The five new pieces that make up the Markers installation in Madison Square Park are at once radically new and quintessentially Kendrick; on the one hand a bold departure from the artist's characteristic use of wood as his primary medium, on the other hand a natural evolution of the formal motifs and self-evident process that have become synonymous with his work.
Since the mid-1970s, Kendrick has developed a reputation for sculptures born of the play between addition and subtraction, destruction and creation. In Kendrick's hands, blocks of raw wood are sliced and gutted, their interiors ingeniously reconfigured and reconstituted atop the remnant shell of the wood block from which they originated.
In Markers, Kendrick applies the same aesthetic and procedural methods to cast concrete. The black and white concrete is poured in layers, a new process and new material for the artist. For Kendrick, ever the process-oriented sculptor, these striations and the rippling surfaces for contain the fossil memory of the actions taken over time. The sources for the Markers works vary widely, from the black and white marble found in Gothic Italian Cathedrals such as Siena, to the simplest methods of marking: placing one object on top of another. Their location in Madison Square Park also references the numerous monuments installed throughout New York City park system.
Mel Kendrick was born in Boston, MA and lives and works in New York City. He received a B.A. from Trinity College in Hartford, CT and a M.A. from Hunter College in New York. For more than three decades Kendrick has been producing a body of work that reveals an obsessive appreciation for the intricacies of his material and highlights an engaged and laborious creative process. The works that result constitute a philosophical, rather than formal abstraction; deftly deploying a variety of techniques, forms and color treatments to address themes of wounding and repair, interiority and externality, positive and negative volume.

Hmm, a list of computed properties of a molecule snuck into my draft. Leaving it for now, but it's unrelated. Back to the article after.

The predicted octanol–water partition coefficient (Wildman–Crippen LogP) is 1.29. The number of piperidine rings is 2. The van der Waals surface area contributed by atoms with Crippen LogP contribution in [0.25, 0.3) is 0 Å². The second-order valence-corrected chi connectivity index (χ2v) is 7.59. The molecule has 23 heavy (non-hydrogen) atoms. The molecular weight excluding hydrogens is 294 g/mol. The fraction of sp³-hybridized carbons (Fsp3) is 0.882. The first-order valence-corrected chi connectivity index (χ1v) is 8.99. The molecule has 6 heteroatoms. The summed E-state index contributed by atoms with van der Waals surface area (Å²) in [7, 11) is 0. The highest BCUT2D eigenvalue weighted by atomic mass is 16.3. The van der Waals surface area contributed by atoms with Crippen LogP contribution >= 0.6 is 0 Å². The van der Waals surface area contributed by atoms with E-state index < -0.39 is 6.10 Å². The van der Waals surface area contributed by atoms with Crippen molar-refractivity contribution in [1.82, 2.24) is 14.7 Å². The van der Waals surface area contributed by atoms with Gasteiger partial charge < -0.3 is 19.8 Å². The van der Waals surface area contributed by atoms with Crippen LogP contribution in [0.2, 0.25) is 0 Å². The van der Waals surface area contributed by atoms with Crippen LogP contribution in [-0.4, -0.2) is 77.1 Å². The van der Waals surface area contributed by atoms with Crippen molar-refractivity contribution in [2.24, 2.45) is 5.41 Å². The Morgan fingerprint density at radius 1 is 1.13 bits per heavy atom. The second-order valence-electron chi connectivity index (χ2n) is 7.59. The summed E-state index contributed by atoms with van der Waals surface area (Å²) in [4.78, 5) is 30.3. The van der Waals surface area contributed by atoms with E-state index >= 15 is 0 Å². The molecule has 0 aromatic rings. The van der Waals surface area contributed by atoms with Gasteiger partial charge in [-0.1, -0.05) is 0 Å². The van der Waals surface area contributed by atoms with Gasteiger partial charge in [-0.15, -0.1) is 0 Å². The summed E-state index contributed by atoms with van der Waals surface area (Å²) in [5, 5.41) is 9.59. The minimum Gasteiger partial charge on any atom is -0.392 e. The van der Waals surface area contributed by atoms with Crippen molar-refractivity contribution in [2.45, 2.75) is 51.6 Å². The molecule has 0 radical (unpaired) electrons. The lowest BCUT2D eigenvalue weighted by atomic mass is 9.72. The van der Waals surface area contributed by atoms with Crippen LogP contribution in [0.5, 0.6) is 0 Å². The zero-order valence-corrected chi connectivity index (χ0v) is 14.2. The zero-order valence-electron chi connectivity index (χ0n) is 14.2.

Kendrick has exhibited extensively and to great acclaim since the mid-1970s at institutions including the Metropolitan Museum of Art, New York; the Museum of Modern Art, New York; the Whitney Museum of American Art, New York and the Brooklyn Museum, New York. His work is included in many significant public collections, including those of the Art Institute of Chicago; the Brooklyn Museum; the Metropolitan Museum of Art; the Museum of Modern Art; the National Gallery of Art, Washington, D.C.; the Walker Art Center, Minneapolis; and the Whitney Museum of American Art. He has been the recipient of numerous awards, most recently the Francis J. Greenburger Award and the Academy Award for Art from the American Academy of Arts and Letters. He is represented by David Nolan Gallery.
MAD. SQ. ART
Mad. Sq. Art is the free gallery without walls presented by the Madison Square Park Conservancy in the historic 6.2-acre park located at 5th Avenue and 23rd Street. In 2009, Mad. Sq. Art has also exhibited The Park, a site-specific series of short films by Shannon Plumb, and Flooded Chambers Maid, a mixed media installation by Jessica Stockholder. Exhibitions are on view during park operating hours: 6:00 AM - 12:00 AM daily.
Major Support for Mad. Sq. Art is provided by Founding Partners Agnes Gund and Anonymous. Substantial support is provided by Ronald A. Pizzuti, Toby Devan Lewis and the Henry Luce Foundation. Support for Markers is generously provided by David Nolan Gallery, Gail Monaghan, Francis Williams, Raymond Learsy and Melva Bucksbaum, Wynn Kramarsky and Ted Poretz. This project is supported in part with public funds from the New York City Department of Cultural Affairs, in partnership with the City Council. Mad. Sq. Art is made possible by the leadership and generosity of the many friends of the Madison Square Park Conservancy.
MADISON SQUARE PARK CONSERVANCY
The Madison Square Park Conservancy, a public/private partnership with New York City Parks & Recreation, is a nonprofit organization dedicated to keeping historic Madison Square Park bright, beautiful and full of free cultural programs. For more information, please visit madisonsquarepark.org.
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